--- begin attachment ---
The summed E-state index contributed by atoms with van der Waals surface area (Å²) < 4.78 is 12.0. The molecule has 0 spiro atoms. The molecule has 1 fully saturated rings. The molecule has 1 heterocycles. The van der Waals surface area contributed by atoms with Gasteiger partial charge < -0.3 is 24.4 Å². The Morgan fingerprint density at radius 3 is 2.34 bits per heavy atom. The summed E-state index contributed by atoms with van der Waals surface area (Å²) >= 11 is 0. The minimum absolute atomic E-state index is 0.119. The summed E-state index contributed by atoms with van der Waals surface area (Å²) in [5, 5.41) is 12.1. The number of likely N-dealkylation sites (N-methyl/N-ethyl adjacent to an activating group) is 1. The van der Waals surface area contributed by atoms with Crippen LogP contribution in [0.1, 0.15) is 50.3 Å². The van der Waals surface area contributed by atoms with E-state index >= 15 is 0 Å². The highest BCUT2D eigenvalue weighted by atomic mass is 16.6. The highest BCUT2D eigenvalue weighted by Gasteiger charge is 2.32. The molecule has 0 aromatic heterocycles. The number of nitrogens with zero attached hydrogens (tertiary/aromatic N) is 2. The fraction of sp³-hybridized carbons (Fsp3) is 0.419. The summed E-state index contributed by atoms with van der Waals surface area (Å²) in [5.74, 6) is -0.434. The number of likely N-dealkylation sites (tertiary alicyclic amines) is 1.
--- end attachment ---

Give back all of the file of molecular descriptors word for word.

The summed E-state index contributed by atoms with van der Waals surface area (Å²) < 4.78 is 12.0. The molecule has 0 spiro atoms. The molecule has 1 fully saturated rings. The molecule has 1 heterocycles. The van der Waals surface area contributed by atoms with Gasteiger partial charge < -0.3 is 24.4 Å². The Morgan fingerprint density at radius 3 is 2.34 bits per heavy atom. The summed E-state index contributed by atoms with van der Waals surface area (Å²) >= 11 is 0. The minimum absolute atomic E-state index is 0.119. The summed E-state index contributed by atoms with van der Waals surface area (Å²) in [5, 5.41) is 12.1. The number of likely N-dealkylation sites (N-methyl/N-ethyl adjacent to an activating group) is 1. The van der Waals surface area contributed by atoms with Crippen LogP contribution in [0.1, 0.15) is 50.3 Å². The van der Waals surface area contributed by atoms with E-state index >= 15 is 0 Å². The highest BCUT2D eigenvalue weighted by atomic mass is 16.6. The highest BCUT2D eigenvalue weighted by Gasteiger charge is 2.32. The molecule has 0 aromatic heterocycles. The number of nitrogens with zero attached hydrogens (tertiary/aromatic N) is 2. The fraction of sp³-hybridized carbons (Fsp3) is 0.419. The summed E-state index contributed by atoms with van der Waals surface area (Å²) in [5.74, 6) is -0.434. The number of likely N-dealkylation sites (tertiary alicyclic amines) is 1.